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What Is Maternal Infection?

Maternal infection and fetal infection occur during pregnancy when the mother’s body is invaded with pathogenic microorganisms. Mild infections are a common complication of the gestation period and typically do not cause serious problems. However, some infections can cause problems for both the developing fetus and the mother. 

Certain microorganisms can harm pregnant women but have no detrimental effect on the fetus, while other microorganisms do not harm the mother but may harm the developing fetus.

A pregnant woman’s body will respond uniquely depending on the type of infection. Viral infections, bacterial infections, parasitic infections, and fungal infections are possible.

Maternal infection during pregnancy can cause the mother or the baby to develop an infectious disease, which could be anything from a common cold to Acquired Immune Deficiency Syndrome (AIDS).

Some women are at higher risk for infection during pregnancy because their immune systems are naturally suppressed. With proper prevention, observation, diagnosis, and treatment of perinatal maternal infections, neonatal morbidity and mortality are reduced.

What types of infections can harm a baby during pregnancy?

From an epidemiological standpoint, various infections can adversely affect pregnant women and their developing fetuses during gestation.

Group B Streptococci Infection ​

Group B streptococci is a gram-positive bacteria typically found in the vagina or rectum. It is a common bacteria in women and usually causes no problems. However, overproliferation of this potentially disease-causing microorganism may result in sepsis in the fetus.

Herpes Simplex Virus

This viral infection typically manifests in either the birth canal or the vagina. If the herpes simplex virus develops in the birth canal, the baby may contract it during delivery.

Syphilis

According to a study published in Nature Reviews Microbiology “[m]ore than 50% of women with syphilis have adverse pregnancy outcomes, and fetal transmission causes a wide variety of neonatal pathologies including meningitis, osteochondritis, bone marrow suppression and hydrops.” Congenital syphilis causes an estimated 100,000 infections in infants each year. This sexually transmitted disease, which is responsible for 150,000 stillbirths and 60,000 neonatal deaths annually, can be avoided by practicing safe sex and maintaining good hygiene.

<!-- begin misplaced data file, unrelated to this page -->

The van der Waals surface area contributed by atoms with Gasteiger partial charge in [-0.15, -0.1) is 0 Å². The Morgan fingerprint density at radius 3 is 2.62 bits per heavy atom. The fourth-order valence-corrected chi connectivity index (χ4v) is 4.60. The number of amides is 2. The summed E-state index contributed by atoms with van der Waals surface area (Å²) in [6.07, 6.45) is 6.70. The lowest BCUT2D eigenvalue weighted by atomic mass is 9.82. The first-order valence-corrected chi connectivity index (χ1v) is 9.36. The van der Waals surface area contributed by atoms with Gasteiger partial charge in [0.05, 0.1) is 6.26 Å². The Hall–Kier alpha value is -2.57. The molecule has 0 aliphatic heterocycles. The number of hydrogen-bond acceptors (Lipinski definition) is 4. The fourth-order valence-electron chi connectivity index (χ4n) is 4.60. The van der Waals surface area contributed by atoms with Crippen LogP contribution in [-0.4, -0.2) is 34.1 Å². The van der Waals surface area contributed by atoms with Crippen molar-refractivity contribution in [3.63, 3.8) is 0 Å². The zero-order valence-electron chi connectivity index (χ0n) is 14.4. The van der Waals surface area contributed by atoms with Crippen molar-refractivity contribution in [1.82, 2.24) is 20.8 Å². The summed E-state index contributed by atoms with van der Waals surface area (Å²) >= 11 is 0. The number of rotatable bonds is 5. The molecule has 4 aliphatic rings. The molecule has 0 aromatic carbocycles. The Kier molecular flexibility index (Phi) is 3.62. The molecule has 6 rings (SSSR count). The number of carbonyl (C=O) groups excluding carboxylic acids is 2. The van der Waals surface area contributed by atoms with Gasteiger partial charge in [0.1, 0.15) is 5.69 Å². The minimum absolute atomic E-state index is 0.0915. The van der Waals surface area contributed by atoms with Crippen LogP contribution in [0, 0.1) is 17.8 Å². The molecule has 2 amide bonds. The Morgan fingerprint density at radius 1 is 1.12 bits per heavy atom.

Hepatitis

As its name suggests, hepatitis affects hepatic functioning in the liver. This virus may be transmitted via sexual contact, oral contact, or contact with infected blood.

Toxoplasmosis

Toxoplasmosis is an infection resulting from contact with a parasite found in cat feces. However, it may also be present in undercooked meat, non-potable water, soil, and other sources.

Cytomegalovirus

This viral infection typically causes fatigue, sore throat, fever, and body pain.

Gonorrhea

This sexually transmitted disease is a common bacterial infection that typically affects the rectum, throat, and urethra. It can cause various adverse neonatal outcomes.

Meningitis

This rare bacterial infection affects the upper respiratory tract and can progress into the brain. Pregnant women with meningitis face an increased risk of death and stillbirth.

What are the risk factors for maternal infection?

According to NICHD, some factors increase a pregnant woman’s risk for maternal infection, morbidity, and mortality. Steps can be taken to lower certain risk factors, but not all can be prevented.

Some risk factors that increase a woman’s chances of contracting a maternal infection include: